Bernard Roberson, MSM
The Center for Shared Decision Making is instrumental in prepping patients with certain diagnoses for their consultations. The center provides decision aides and the center's health coaches offer decision-support counseling for patients. For instance, before a patient meets with the breast surgeon, a decision aide provides information about lumpectomies with radiation vs. a mastectomy.
"Rather than a doctor having to spend all the appointment time educating the patient on options, together they can decide which is the better option based on the person's lifestyle and values," Berg says. "It's a much more personalized conversation, and we've found that people are more likely to follow through on a recommendation if they were involved in the decision."
At Georgia Regents Health System in Augusta—which had nearly 500,000 inpatient and outpatient visits in 2014—the 478-bed Georgia Regents Medical Center is moving toward shared decision-making and has required some pretty drastic changes, according to Bernard Roberson, MSM, the administrative director.
The transformation began with the pediatric ICU at Children's Hospital of Georgia because parents were concerned about how they were being treated while their children were patients. The change continued with GRMC's neuroscience department, which had low patient and staff satisfaction scores, and needed to improve metrics for patient length of stay and medication errors.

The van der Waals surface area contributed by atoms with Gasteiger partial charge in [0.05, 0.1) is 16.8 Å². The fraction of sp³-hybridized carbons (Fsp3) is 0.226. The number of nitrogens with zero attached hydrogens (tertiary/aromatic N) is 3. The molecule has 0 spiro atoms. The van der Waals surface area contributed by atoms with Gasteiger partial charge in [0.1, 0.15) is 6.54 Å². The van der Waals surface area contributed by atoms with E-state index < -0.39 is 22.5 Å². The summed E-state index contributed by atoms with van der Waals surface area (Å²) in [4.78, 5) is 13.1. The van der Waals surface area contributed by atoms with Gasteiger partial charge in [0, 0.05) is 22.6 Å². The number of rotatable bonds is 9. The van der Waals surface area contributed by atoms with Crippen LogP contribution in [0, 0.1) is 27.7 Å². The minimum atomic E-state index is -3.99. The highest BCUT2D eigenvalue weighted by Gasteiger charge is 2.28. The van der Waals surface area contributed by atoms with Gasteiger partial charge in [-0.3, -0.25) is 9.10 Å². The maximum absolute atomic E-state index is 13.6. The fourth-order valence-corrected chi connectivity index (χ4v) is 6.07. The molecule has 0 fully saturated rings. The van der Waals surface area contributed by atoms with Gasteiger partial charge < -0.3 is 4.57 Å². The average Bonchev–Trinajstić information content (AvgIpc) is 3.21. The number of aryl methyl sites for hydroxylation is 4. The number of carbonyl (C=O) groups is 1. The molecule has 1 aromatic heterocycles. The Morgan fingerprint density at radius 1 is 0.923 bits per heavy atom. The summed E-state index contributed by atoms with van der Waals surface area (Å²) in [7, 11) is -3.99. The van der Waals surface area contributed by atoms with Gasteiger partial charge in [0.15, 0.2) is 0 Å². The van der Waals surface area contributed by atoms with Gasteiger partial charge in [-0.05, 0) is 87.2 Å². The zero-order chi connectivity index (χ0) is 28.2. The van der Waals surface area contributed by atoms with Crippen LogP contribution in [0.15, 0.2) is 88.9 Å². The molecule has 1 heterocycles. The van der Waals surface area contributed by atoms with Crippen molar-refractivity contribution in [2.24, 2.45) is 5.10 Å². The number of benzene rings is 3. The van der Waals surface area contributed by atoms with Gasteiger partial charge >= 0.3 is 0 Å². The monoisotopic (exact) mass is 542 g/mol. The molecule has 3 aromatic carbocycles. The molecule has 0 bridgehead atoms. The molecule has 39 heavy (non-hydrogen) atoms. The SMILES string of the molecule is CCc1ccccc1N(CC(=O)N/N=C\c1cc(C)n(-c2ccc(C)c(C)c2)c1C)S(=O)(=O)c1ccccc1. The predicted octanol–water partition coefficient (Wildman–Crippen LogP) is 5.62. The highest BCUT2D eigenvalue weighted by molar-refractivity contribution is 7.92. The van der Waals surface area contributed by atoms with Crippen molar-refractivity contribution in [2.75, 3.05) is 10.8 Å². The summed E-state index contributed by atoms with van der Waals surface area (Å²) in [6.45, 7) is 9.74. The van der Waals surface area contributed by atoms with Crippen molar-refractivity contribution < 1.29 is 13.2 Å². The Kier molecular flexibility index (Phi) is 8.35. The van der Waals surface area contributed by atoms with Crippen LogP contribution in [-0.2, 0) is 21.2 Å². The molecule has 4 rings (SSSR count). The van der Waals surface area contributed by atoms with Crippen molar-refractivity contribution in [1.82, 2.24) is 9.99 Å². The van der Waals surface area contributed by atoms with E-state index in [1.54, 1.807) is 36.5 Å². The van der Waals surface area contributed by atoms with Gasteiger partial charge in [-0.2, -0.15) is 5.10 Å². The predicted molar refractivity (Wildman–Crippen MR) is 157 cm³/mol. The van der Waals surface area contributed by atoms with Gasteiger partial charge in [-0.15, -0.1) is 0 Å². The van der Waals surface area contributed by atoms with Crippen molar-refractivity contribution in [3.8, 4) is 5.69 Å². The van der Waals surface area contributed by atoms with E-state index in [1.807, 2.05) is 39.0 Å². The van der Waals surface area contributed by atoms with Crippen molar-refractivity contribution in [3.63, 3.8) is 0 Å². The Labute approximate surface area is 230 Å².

A cross-functional team of physicians, nurses, and patients helped revamp the department. A key task for the team was to have everyone in the unit reapply for their jobs and then undergo interviews. In 2005, Roberson was hired to implement patient and family-centered care throughout GRMC.
The team asked questions such as, "How do you feel about families being at bedsides 24 hours a day?" and some staff responded, "We don't like families questioning us." Roberson says it was clear which clinicians would have a difficult time accepting a shared decision-making environment and, indeed, nurses and doctors opposed to a more open environment did not stay on. Within 18 months of restaffing the unit, patient satisfaction went from 1% to 60%, and within 24 months, it climbed to 90%. One of the biggest changes Roberson has seen is that families are invited to stay at the patient's bedside 24 hours a day, automatically helping them to be an integral part of the patient's care.